Ralph Nader is not a sell-outSkip to next paragraph
Subscribe Today to the Monitor
William Klein's Dec. 22 opinion piece, "Ralph Nader for sale," reminds me of those who criticized Mr. Nader when he disclosed assets totalling some $3 million - as though Nader's political platform is somehow contradictory to personal wealth. Besides, these critics willfully ignore the fact that Nader lives on $25,000 a year, devoting the rest of his income to public-interest campaigns.
Mr. Klein thinks that it's wrong for Nader to raise funds by selling campaign memorabilia. Nader's campaign was an indictment of corporate-funded elections - not those financed by small contributions from private citizens. Klein's conflation of these two fundraising methods is ridiculous, and he must know it. His disingenuous attack is unfortunately all too familiar.
Oliver Hall San Francisco
Hillary Clinton is bestseller material
Your Dec. 22 editorial"Hillary's publishing deal" puts Senator-elect Hillary Clinton's book dealin the same questionable categoryasdeals by Jim Wright and Newt Gingrich.
But there is a crucial difference.The soon-to-be junior senator from New Yorkis one of the most famous women in the world. Her "It Takes a Village" was a bestseller.
Whether or not she wasan elected official, book publishers would have scrambledto sign her up. This could not be said about the two House Speakers whose activities came under a cloud.
Tarja Black Lancaster, Calif.
US should push Israel to peace only
I must vehemently disagree with Daniel Pipes's Dec. 26 opinion piece, "US must firm up Israel's will."
The four policies that are urged upon the US make me wonder what world Mr. Pipes lives in.
His first policy is "No more Israeli territorial concessions." Doesn't Pipes know that there are 300,000 Israelis illegally occupying Palestine? His second policy is to "Encourage Israel to appear fearsome." Doesn't he see the photographs of heavily armed Israeli soldiers shooting at rock-throwing children?
His third policy is to "Maintain Israel's military edge." Doesn't Pipes see the helicopter gunships and tanks surrounding Israel's settlements? Doesn't he know Israel has the atomic bomb? His fourth policy is "Bind Israel more tightly and consistently to the United States." How much tighter can Israeli-US relations be?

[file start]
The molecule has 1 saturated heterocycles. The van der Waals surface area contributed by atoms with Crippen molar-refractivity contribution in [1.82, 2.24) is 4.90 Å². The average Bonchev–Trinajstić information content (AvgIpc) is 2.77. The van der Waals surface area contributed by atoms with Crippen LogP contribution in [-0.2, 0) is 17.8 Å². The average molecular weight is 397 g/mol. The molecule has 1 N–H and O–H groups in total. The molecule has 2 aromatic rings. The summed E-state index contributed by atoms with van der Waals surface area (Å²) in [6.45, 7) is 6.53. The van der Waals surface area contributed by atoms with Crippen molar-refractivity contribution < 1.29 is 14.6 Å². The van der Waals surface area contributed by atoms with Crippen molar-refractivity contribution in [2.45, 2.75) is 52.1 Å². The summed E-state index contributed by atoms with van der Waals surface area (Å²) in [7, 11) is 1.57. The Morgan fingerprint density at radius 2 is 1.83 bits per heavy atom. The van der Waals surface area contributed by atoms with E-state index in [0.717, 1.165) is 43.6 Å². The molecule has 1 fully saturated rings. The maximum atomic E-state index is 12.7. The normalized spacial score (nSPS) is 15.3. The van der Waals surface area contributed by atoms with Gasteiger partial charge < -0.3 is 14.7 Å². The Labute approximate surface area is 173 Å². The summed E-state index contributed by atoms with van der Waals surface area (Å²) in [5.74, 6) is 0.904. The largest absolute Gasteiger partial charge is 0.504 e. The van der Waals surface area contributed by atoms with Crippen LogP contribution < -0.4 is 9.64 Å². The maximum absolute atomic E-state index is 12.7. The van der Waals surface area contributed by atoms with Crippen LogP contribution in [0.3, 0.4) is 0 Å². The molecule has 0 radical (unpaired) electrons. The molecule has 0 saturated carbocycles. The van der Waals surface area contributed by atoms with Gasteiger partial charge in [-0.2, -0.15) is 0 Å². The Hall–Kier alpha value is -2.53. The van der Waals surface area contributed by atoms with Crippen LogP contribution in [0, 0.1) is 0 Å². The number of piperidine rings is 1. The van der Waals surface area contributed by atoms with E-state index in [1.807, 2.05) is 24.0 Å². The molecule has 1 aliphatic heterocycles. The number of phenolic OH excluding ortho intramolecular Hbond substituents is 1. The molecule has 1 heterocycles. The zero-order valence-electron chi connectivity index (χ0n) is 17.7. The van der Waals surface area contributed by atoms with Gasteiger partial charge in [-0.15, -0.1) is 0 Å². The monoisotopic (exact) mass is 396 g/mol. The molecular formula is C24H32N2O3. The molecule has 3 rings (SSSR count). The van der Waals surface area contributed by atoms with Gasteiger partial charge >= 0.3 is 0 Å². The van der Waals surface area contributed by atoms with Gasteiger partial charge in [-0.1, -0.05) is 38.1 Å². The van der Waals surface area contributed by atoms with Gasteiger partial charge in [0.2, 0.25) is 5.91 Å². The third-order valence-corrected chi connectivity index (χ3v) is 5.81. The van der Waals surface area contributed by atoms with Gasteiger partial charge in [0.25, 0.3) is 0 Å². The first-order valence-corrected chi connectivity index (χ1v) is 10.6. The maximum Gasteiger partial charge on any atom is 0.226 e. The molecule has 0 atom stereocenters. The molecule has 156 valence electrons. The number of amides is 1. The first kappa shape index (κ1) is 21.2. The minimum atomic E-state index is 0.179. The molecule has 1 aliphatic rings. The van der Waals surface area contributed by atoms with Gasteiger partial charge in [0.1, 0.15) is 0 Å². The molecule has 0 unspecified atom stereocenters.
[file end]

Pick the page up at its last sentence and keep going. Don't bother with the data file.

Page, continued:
The reason the US is disliked by much of the Muslim world is our protectionist policy toward Israel. The US must firm up Israel's will to sign a peace agreement.
E. Powick Cape May, N.J.
Board games still lure kids
Regarding your Dec. 26 story "In Internet era, board games make comeback": I recently had an interesting experience when I taught my fiancee's boys, age 11 and 12, to play Dungeons and Dragons.
They own several video games that claim to be "role-playing games," but they were unprepared for the fun of talking around a table and rolling dice instead of pushing a button. After their first "combat" against an evil ogre, the younger son cried "this is way more fun than a computer!"
On Christmas Eve, their mother and I gave them a set of Dungeons and Dragon books. Suddenly they are reading and thinking instead of staring at the TV screen.
My friends and I rarely see each other anymore, what with families and work; but we gather every two weeks to chat and play strategy war games. E-mail is a marvelous tool for getting together, but the real togetherness happens around our kitchen tables.
Matt Osborne Florence, Ala.
The Monitor welcomes your letters and opinion articles. Due to the volume of mail, only a selection can be published, and we can neither acknowledge nor return unpublished submissions. All submissions are subject to editing. Letters must be signed and include your mailing address and telephone number.
Mail letters to 'Readers Write,' and opinion articles to Opinion Page, One Norway Street, Boston, MA 02115, or fax to 617-450-2317, or e-mail to firstname.lastname@example.org.
(c) Copyright 2000. The Christian Science Publishing Society